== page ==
Two major highways are receiving major reconstruction this year. These are Highway 6 between Kompong Thom and Siem Reap and Highway 5 between Phnom Penh and Battambang. Again, these are typical Cambodian construction projects - widened, raised, packed, and graded - but not sealed. Still, as last year, Highway 6 from Siem Reap to Sisophon was such a breeze, this year that pleasure will be extended to these roads.
Reportedly, come 2003, the next stage of construction will begin - sealing the highways.
Major infrastructure development in Siem Reap
It was erected with no fanfare on the 18th of March and switched on the following day. Brightly illuminated with three different colors, local Khmers stood in amazement watching the colors change - green, yellow, then red. Yes, Siem Reap received its first traffic light and this may be the first traffic light in the country outside of Phnom Penh. At the intersection of Highway 6 and Sivatha Street, this was a much needed piece of equipment, and a hi-tech version at that, equipped with an electronic display that counts down the seconds until the light changes. The Khmers, many of whom have never seen a traffic light before, are figuring it out with relative ease - of course we can assume that the police officers standing at the corner of the intersection screaming at the motorists might have something to do with this. However, several locals have said that watching the numbers count down to zero was thoroughly entertaining and well worth waiting for the light to change. A second light was erected a few days later at the intersection of Highway 6 and Wat Bo Road, which is on the east side of the river.
More Cambodian logic
A majority of Cambodian men smoke and like many Asian countries, Cambodia is a big market for foreign tobacco companies. In Cambodia there are no legal restrictions on cigarette advertising and one can be flicking through the Cambodian television channels and come across the Marlboro Man riding through the expanse of the American West. And local advertisements feature well-dressed, handsome young men, virile and spirited, impressing the most beautiful of Khmer ladies, seen smiling at the men in an awe of innocence and bedazzlement, trying their best not to show their revulsion as a cloud of cigarette smoke engulfs their young faces.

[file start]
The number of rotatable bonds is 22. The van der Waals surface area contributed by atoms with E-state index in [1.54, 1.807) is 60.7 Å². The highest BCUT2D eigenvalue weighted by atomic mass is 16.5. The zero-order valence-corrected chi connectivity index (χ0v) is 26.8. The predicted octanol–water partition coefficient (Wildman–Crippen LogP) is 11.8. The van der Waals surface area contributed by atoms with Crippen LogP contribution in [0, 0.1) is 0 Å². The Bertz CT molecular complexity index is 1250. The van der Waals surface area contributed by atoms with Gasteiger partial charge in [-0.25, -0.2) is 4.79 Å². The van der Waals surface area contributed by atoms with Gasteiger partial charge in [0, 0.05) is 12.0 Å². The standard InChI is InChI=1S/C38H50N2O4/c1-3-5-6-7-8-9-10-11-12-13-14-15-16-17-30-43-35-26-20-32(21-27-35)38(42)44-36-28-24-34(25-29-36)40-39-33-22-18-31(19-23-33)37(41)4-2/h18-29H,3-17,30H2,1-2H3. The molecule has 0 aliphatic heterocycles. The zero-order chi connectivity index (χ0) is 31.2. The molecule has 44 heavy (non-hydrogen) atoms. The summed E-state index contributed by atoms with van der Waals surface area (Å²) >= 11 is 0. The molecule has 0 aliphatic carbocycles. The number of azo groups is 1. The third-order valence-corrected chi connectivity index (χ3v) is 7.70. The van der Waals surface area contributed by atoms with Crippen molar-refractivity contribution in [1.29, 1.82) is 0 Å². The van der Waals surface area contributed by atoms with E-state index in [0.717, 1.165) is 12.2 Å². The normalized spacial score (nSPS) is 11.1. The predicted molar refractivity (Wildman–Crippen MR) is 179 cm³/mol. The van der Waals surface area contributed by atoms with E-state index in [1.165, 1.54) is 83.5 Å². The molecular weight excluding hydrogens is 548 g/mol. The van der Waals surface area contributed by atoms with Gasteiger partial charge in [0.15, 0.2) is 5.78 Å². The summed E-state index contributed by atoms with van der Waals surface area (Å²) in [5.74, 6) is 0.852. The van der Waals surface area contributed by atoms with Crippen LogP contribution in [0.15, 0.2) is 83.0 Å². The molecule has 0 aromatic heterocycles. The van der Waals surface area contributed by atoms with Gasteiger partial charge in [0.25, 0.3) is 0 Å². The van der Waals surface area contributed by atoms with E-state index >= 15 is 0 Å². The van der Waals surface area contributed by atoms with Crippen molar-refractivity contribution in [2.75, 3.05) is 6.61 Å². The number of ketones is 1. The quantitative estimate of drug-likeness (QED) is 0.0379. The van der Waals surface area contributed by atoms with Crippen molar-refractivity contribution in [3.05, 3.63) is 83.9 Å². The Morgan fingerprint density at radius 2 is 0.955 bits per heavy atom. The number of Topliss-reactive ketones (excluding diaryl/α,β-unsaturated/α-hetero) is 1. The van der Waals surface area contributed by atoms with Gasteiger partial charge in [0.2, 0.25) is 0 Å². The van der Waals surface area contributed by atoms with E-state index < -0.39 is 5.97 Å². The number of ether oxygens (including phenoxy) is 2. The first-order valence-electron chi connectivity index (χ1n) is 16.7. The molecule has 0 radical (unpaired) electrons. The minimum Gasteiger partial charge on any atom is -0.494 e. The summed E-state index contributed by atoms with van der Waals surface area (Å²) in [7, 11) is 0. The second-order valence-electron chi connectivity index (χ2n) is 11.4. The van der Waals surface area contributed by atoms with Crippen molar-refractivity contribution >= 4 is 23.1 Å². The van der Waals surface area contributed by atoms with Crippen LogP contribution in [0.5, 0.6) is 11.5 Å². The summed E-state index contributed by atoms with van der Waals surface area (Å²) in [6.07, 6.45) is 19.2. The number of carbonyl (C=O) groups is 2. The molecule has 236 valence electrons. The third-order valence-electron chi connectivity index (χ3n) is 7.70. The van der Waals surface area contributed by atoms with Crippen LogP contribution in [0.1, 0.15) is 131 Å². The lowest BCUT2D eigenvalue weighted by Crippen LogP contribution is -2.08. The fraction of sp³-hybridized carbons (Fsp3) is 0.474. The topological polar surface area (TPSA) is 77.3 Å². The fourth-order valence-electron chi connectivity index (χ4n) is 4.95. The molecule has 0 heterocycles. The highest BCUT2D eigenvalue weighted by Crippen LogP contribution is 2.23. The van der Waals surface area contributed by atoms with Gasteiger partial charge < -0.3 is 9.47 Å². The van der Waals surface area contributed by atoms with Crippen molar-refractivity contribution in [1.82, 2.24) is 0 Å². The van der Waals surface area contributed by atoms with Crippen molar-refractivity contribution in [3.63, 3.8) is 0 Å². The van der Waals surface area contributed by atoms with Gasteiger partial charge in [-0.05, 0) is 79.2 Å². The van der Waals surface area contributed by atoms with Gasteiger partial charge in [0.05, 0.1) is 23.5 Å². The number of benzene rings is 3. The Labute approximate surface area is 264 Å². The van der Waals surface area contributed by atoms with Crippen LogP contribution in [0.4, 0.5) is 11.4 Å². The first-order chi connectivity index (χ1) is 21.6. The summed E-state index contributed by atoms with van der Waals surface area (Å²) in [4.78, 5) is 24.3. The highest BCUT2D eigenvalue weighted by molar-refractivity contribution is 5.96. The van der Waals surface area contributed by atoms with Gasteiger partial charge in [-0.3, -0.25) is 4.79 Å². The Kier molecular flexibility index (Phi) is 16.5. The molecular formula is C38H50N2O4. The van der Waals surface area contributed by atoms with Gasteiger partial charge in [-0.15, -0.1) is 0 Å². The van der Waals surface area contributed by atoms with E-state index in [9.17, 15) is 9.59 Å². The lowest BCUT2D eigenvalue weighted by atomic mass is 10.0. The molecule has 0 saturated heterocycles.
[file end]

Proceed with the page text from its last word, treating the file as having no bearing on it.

A friend of mine was recently talking about cigarette smoking with a Khmer man who smoked quite a bit. She asked him if he was aware of the dangers of smoking. "Oh, sure," he said with complete seriousness, "but if you smoke a different brand of cigarettes each time you won't get cancer."
Thus is the state of awareness of matters of public health in Cambodia.
In this month's electronic mail bag:
First, something for the image-conscious authorities to take notice of...
my husband and I planned to cross to Cambodia via Laos. Got all the info,
even a visa stamped with entry at strung treng (the official border point)
rode 430 k's and were turned back at the border (26/12/01). Contact Cambodian
embassy in Australia where visa was issued - pointed out that web site
said (and it still does) one must have visa to cross from laos (where
else can one cross from laos????). Told them staff had said the border
was open etc etc. Male staff member virtually called me a liar and then
when I pointed out that if the border wasn't open why had my visa been
granted when I clearly stated point of entry and mode of transport (bicycle)
he hung up on me. Sent an email to ambassador who has thus far ignored
me! Doubt we could be bothered with Cambodia again.
Next, the price one pays for not reading Tales of Asia before their trip to Cambodia: